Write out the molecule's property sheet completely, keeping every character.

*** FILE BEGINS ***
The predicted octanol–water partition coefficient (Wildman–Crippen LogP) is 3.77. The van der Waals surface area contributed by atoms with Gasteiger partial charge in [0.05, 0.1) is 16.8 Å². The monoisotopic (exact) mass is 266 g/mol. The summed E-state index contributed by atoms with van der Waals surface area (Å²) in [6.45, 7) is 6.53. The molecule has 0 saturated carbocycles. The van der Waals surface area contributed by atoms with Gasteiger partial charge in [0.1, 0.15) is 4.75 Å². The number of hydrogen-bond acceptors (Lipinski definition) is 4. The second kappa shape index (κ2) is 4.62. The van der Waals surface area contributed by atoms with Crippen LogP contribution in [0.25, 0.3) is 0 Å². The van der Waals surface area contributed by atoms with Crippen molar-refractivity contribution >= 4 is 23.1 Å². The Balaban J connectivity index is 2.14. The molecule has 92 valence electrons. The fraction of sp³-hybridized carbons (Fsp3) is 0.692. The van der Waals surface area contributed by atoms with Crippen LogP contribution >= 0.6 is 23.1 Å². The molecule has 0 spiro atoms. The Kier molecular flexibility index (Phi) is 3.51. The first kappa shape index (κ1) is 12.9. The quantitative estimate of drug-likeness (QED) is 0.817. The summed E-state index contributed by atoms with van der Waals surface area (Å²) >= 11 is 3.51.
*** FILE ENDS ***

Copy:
The predicted octanol–water partition coefficient (Wildman–Crippen LogP) is 3.77. The van der Waals surface area contributed by atoms with Gasteiger partial charge in [0.05, 0.1) is 16.8 Å². The monoisotopic (exact) mass is 266 g/mol. The summed E-state index contributed by atoms with van der Waals surface area (Å²) in [6.45, 7) is 6.53. The molecule has 0 saturated carbocycles. The van der Waals surface area contributed by atoms with Gasteiger partial charge in [0.1, 0.15) is 4.75 Å². The number of hydrogen-bond acceptors (Lipinski definition) is 4. The second kappa shape index (κ2) is 4.62. The van der Waals surface area contributed by atoms with Crippen LogP contribution in [0.25, 0.3) is 0 Å². The van der Waals surface area contributed by atoms with Crippen molar-refractivity contribution >= 4 is 23.1 Å². The Balaban J connectivity index is 2.14. The molecule has 92 valence electrons. The fraction of sp³-hybridized carbons (Fsp3) is 0.692. The van der Waals surface area contributed by atoms with Crippen LogP contribution >= 0.6 is 23.1 Å². The molecule has 0 spiro atoms. The Kier molecular flexibility index (Phi) is 3.51. The first kappa shape index (κ1) is 12.9. The quantitative estimate of drug-likeness (QED) is 0.817. The summed E-state index contributed by atoms with van der Waals surface area (Å²) >= 11 is 3.51.